CausesBy Mayo Clinic staff
Bone marrow — spongy tissue inside your bones — contains stem cells that can become red blood cells, white blood cells or platelets. Platelets travel through your blood vessels. They stick together to form clots that stop the bleeding when you damage a blood vessel, such as when you get a cut. A normal platelet count ranges from 150,000 to 450,000 platelets per microliter of blood.
If you have thrombocytosis caused by a bone marrow disorder (essential thrombocythemia), your bone marrow overproduces the cells that form platelets (megakaryocytes), releasing too many platelets into your blood. If your blood test results reveal a high platelet count, it's important for your doctor to determine whether you have essential thrombocythemia or reactive thrombocytosis.
Reactive thrombocytosis causes include:
- Acute bleeding and blood loss
- Allergic reactions
- Chronic kidney failure or another kidney disorder
- Heart attack
- Iron deficiency anemia
- Removal of your spleen
- Hemolytic anemia — a type of anemia in which your body destroys red blood cells faster than it produces them, often due to certain blood diseases or autoimmune disorders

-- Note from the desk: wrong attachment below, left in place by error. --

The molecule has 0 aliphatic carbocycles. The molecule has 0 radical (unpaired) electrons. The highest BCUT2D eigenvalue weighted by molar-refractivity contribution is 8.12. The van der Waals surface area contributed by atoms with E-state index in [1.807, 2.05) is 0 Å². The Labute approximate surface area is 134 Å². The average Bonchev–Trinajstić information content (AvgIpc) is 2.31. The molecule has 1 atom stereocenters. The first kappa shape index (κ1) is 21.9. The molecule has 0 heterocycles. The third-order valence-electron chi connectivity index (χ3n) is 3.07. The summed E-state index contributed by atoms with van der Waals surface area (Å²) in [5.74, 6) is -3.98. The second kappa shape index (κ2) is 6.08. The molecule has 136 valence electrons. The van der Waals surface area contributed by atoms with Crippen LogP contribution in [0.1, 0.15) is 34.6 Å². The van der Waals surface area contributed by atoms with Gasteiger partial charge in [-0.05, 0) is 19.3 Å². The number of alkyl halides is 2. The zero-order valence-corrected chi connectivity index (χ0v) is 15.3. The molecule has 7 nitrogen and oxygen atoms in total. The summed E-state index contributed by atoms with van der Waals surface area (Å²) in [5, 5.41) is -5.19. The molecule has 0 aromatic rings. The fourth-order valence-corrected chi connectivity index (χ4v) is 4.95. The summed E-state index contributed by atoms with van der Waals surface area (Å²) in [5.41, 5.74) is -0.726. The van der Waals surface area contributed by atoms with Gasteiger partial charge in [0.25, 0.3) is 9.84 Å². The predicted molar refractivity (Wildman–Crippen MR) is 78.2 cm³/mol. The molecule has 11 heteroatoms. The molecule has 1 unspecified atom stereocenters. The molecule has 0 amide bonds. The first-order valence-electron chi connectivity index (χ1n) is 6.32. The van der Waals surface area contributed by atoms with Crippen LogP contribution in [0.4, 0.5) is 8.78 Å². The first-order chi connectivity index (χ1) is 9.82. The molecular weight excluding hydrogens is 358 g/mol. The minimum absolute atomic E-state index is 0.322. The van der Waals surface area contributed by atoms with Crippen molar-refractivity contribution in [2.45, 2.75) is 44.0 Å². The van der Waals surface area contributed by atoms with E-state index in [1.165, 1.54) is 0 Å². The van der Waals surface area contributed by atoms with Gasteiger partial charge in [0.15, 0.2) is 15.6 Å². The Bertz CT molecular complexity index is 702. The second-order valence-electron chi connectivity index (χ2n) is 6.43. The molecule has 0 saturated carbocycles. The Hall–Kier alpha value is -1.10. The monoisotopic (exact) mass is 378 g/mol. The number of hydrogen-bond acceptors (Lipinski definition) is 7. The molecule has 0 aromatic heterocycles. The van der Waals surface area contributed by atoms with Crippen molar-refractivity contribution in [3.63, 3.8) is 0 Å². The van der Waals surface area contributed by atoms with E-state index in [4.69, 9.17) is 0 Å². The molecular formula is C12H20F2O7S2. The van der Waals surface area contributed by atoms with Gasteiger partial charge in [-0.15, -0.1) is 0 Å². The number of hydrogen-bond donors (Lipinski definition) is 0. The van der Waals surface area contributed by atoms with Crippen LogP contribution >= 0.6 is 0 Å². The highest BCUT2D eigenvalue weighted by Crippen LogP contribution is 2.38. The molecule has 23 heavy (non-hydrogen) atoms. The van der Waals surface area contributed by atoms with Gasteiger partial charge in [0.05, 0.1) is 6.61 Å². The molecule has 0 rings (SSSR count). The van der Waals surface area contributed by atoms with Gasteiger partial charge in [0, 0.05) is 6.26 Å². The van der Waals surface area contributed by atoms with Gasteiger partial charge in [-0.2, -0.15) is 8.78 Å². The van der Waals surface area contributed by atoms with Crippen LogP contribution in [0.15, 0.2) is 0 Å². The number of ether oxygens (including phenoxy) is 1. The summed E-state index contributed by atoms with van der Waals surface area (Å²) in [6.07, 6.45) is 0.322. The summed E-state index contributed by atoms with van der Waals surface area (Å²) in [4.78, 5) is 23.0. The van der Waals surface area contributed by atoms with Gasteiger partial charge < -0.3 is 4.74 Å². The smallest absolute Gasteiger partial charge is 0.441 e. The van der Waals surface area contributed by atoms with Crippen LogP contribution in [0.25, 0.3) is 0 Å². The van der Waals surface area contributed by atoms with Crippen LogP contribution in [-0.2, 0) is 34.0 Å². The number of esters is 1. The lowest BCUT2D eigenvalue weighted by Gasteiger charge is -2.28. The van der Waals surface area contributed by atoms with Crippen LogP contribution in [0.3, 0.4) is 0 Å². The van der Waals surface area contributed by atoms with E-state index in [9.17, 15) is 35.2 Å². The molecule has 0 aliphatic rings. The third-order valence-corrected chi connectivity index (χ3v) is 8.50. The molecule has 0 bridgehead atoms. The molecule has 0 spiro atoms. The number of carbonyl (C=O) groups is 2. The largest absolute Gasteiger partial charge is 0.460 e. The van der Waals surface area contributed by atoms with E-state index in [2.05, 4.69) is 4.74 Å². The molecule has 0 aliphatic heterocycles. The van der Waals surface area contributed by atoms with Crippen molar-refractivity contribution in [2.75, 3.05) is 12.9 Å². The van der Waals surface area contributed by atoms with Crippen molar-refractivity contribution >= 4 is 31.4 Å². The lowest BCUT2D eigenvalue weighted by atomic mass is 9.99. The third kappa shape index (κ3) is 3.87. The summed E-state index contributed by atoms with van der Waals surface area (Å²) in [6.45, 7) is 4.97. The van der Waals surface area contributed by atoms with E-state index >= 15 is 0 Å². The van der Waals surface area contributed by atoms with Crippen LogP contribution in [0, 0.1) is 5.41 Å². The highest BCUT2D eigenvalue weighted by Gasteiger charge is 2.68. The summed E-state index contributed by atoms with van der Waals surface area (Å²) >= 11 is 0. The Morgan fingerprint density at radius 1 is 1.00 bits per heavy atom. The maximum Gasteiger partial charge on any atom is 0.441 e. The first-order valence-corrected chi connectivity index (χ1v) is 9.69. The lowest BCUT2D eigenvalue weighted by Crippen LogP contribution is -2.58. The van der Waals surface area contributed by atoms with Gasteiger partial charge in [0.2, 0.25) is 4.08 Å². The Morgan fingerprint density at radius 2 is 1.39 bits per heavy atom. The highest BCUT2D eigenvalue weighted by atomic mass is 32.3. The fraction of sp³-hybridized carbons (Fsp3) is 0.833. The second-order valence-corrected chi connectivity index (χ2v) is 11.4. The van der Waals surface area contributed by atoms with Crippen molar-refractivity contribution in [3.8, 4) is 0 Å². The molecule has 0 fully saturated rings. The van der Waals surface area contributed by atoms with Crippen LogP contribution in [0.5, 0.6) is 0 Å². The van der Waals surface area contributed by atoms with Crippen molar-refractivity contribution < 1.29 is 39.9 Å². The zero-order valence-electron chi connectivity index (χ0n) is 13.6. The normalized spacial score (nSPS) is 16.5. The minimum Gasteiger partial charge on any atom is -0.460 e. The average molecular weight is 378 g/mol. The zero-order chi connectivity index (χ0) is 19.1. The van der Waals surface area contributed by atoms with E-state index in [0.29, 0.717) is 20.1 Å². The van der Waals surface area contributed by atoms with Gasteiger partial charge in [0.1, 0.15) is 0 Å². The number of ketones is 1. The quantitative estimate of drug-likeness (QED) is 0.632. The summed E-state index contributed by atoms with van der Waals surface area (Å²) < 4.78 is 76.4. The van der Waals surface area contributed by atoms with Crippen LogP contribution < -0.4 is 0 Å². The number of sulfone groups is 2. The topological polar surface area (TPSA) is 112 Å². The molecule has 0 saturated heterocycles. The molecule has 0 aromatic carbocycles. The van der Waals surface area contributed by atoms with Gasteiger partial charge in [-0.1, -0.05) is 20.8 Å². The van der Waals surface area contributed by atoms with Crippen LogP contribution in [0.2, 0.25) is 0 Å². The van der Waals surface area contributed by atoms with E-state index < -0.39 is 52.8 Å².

- Inflammation, such as from rheumatoid arthritis, celiac disease, connective tissue disorders or inflammatory bowel disease
- Major surgery
Medications that can cause reactive thrombocytosis include:
- Epinephrine (Adrenalin Chloride, EpiPen)
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- What are thrombocythemia and thrombocytosis? National Heart, Lung, and Blood Institute. http://www.nhlbi.nih.gov/health/health-topics/topics/thrm/. Accessed Aug. 8, 2012.
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- Skoda RC. Thrombocytosis. Hematology. 2009:159. http://asheducationbook.hematologylibrary.org/content/2009/1.toc. Accessed Aug. 8, 2012.